How Do California Family Law Courts Deal with Parental Alienation Claims?
Child custody disputes often proceed at a high-stress level. They are stressful on the parents, their attorneys, the judges who have to decide custody and the children involved in the case. Due to the nature of child custody cases, they are often expensive to litigate. When the case involves severely damaged relationships between the divorcing parents, the party that generally suffers the most from the contention is the child.
In particularly difficult custody cases, one parent may claim that the other parent is causing their child to reject them by actively undermining their relationship with their child or constantly denigrating the other parent in front of the child. Referred to as parental alienation, this type of situation is becoming more and more common.
Parental alienation can come in many forms and is sometimes difficult to identify. Parental alienation can be as simple as a mother always telling a child that their father doesn’t love them anymore or a father advising a child that their mom doesn’t want to see them when she is sick.
Some psychologists differentiate between parental alienation and what they term parental alienation syndrome (PAS). The term parental alienation syndrome refers to situations in which the child adopts their parent’s statements as truth and acts out by rejecting their other parent.
Parental Alienation Claims and California Courts:
When a parent claims parental alienation, the California court must determine why the child is alienated. Once they learn where the alienation originated, they attempt to remedy the broken relationship so both parents can be active in raising the child. The court will often have a child custody evaluation performed by an expert to determine the severity of the problem. In some cases, the court may address the issue by increasing the amount of time the child spends with the alienated parent. In more difficult cases, therapy or specific timeshares intended to improve the damaged relationship may be recommended. In extremely severe cases of parental alienation, the child may be removed from the house of the alienating parent and placed with the alienated parent. Before a California judge changes custody in response to parental alienation claims, they will generally need a psychological evaluation. This type of assessment can take 3-12 months to complete. Many evaluators avoid recommending custody changes but lean heavily towards reunification plans that depend on therapy.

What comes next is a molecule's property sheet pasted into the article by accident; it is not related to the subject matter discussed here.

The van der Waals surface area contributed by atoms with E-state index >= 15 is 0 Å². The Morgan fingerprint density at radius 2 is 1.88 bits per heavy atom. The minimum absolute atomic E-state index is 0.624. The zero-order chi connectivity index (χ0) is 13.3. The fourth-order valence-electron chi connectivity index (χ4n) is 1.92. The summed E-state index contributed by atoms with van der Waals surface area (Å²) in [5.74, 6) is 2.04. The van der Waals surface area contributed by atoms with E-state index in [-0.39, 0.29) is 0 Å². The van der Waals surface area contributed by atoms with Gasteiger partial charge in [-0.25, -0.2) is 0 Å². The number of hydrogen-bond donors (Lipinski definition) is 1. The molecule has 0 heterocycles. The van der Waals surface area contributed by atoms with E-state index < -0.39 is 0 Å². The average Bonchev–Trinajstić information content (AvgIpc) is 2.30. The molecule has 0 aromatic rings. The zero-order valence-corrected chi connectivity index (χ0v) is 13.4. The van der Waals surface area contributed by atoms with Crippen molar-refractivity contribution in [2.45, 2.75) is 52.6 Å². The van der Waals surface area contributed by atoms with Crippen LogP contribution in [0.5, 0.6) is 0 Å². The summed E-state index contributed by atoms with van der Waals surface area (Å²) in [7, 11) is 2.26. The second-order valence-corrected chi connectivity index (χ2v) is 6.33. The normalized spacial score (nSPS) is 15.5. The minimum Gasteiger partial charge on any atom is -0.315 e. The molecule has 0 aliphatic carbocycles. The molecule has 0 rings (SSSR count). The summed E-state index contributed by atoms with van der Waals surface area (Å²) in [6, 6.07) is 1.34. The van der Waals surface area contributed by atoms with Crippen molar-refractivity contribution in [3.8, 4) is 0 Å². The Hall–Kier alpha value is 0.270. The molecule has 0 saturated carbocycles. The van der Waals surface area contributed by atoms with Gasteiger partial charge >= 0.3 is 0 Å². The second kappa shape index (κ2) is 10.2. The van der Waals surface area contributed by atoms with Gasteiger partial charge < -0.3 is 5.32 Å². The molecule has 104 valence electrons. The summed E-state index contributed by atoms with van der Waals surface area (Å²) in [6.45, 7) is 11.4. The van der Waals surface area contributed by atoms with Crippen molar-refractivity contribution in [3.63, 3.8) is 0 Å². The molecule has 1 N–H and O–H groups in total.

If you are experiencing parental alienation in your California divorce and you need help to present your case to the court, please get in touch with the experienced California divorce attorneys at The Maggio Law Firm today. We can prepare the evidence necessary to show the court the long-term damage of parental alienation and push for quicker action.
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